September 26, 2013

THE SKED Season Premiere Review: “Nashville”


NASHVILLE:  Wednesday 10PM on ABC

NASHVILLE was last season’s biggest underachiever.  In the ratings, it hovered at a meager 1.6-1.8 despite beatable competition, and it would have been a bubble show if its songs (which are dynamite) hadn’t become hits on iTunes–and if ABC weren’t in such general disarray elsewhere.  Creatively, Callie Khouri’s series (showrun by Dee Johnson) sputtered between attempting an honest, incisive look at life in the country music world and being an old-time soap.  The show’s key character, veteran star Rayna Jaymes, was introduced in the pilot as being a victim of her middle age in a business that was looking for youth, but reportedly star Connie Britton didn’t want the character played that way, so Rayna changed midstream and the show focused more on her tangled love life.  The other pair of protagonists, unstable new star Juliette Barnes (Hayden Panettiere) and aspiring singer Scarlett O’Connor (Claire Bowen), spent chunks of the show having little to do with Rayna and almost no contact with each other.  Characters like Rayna’s father, shady financier Lamar Wyatt (Powers Boothe) and her cheating husband Teddy Conrad (Eric Close), who in the course of the season became Mayor of Nashville, lowered the show’s energy level whenever they appeared on screen.  When the show was good, it could be remarkable, but often the same episode would make a viewer despair that the series could ever really work.

There have been changes during the off-season.  Boothe and Robert Wisdom, as another Nashville politician, have been reduced to recurring guest stars, while Chris Carmack (as Will Lexington, a closeted gay singer) and Lennon and Maisie Stella (as Rayna’s daughters) are now regulars. Scarlett has been given a new best friend, Zoey (Chaley Rose).  T. Boone Burnett, the mastermind behind the show’s music (and Khouri’s real-life husband), has moved on to other commitments.  But in terms of the series tone, tonight’s season premiere, written by Johnson and directed by Michael Waxman, gives the impression that the forces of soap opera have won the battle for Nashville‘s soul.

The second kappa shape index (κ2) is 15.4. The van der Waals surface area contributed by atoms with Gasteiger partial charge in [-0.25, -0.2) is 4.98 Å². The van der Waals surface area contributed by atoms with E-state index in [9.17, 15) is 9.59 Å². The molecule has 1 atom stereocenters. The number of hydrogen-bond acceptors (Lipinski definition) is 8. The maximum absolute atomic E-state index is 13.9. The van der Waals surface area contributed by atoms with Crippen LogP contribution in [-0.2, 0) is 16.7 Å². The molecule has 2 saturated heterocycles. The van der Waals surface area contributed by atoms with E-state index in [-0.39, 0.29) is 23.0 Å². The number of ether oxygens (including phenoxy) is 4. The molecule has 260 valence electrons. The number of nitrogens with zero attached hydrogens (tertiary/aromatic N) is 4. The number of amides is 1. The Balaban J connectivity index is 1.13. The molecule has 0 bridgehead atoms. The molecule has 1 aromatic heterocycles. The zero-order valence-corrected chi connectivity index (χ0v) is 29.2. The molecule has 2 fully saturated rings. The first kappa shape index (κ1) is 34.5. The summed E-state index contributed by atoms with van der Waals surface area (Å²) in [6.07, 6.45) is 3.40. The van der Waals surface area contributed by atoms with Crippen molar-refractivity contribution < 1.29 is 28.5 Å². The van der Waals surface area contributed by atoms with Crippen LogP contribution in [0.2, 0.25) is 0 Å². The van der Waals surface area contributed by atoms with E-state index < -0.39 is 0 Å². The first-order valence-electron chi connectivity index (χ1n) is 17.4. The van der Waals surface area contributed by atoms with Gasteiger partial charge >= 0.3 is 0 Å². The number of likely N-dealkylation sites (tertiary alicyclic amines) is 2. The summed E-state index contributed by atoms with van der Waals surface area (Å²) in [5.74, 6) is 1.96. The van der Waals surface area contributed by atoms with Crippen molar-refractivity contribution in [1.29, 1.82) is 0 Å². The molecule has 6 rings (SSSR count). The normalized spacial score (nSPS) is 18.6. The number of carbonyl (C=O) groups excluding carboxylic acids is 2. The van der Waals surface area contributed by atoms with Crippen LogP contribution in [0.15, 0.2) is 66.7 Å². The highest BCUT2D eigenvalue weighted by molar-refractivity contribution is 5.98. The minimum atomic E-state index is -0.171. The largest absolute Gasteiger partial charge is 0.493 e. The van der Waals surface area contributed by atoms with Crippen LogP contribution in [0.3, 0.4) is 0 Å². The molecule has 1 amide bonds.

The episode was obligated, of course, to deal with the plot turns of last spring’s finale.  That meant Rayna was in a medically induced coma for most of the hour (except for some brief flashbacks), after the car accident that ended the season.  Her on-again-off-again lover Deacon (Charles Esten) took the blame, even though he hadn’t actually been driving, because of his guilt that his going off the wagon (when he learned that he was the biological father of Rayna’s teenage daughter) was responsible for it all–until Rayna, now out of her coma, confessed that she’d been behind the wheel.  Meanwhile, Juliette capitalized on Rayna’s injury (while mourning her own mother’s recent death where no one could see her), and Scarlett dealt with the growing number of exes who still pine after her, Gunnar (Sam Palladio) and Avery (Jonathan Jackson).

In two developments that bode especially badly for the show’s future direction, Teddy’s mistress Peggy (Kimberly Williams-Paisley) lied to him and pretended that she was still carrying their child when in fact she’d miscarried, and the Feds suddenly discovered evidence that Lamar had killed his wife, Rayna and her sister Tandy’s (Judith Hoag) mother, some 20 years ago.  This stuff feels like Dopey Soap 101, and Nashville has shown little ability to redeem bad plotting with good writing.

This isn’t to say that it’s time to give up on Nashville.  The music is always wonderful, and the season will certainly improve now that Britton is out of her coma.  Panettiere has been enormous fun to watch both as a grand bitch and an insecure young woman (she’s even better when she gets to interact with Britton, but for some reason the show rations out those scenes), Estrin brings great conviction to his performance, and there was a quick mention of a change in management at Rayna’s record company, which may mean a return to the music industry storylines that enlivened Season 1.  But this episode didn’t feel like a harbinger of smart storytelling to come.  There’s nothing wrong, per se, with being a traditional soap–it’s just that Nashville so far hasn’t been very good at it.  If this is the road it’s choosing, it needs to get better at slumming.  Otherwise, the temptation will grow to hit the fast forward button between its songs.


About the Author

Mitch Salem
MITCH SALEM has worked on the business side of the entertainment industry for 20 years, as a senior business affairs executive and attorney for such companies as NBC, ABC, USA, Syfy, Bravo, and BermanBraun Productions, and before that, at the NY law firm of Weil, Gotshal & Manges. During all that, he has more or less constantly been going to the movies and watching TV, and writing about both since the 1980s. His film reviews also currently appear on and In addition, he is co-writer of an episode of the television series "Felicity."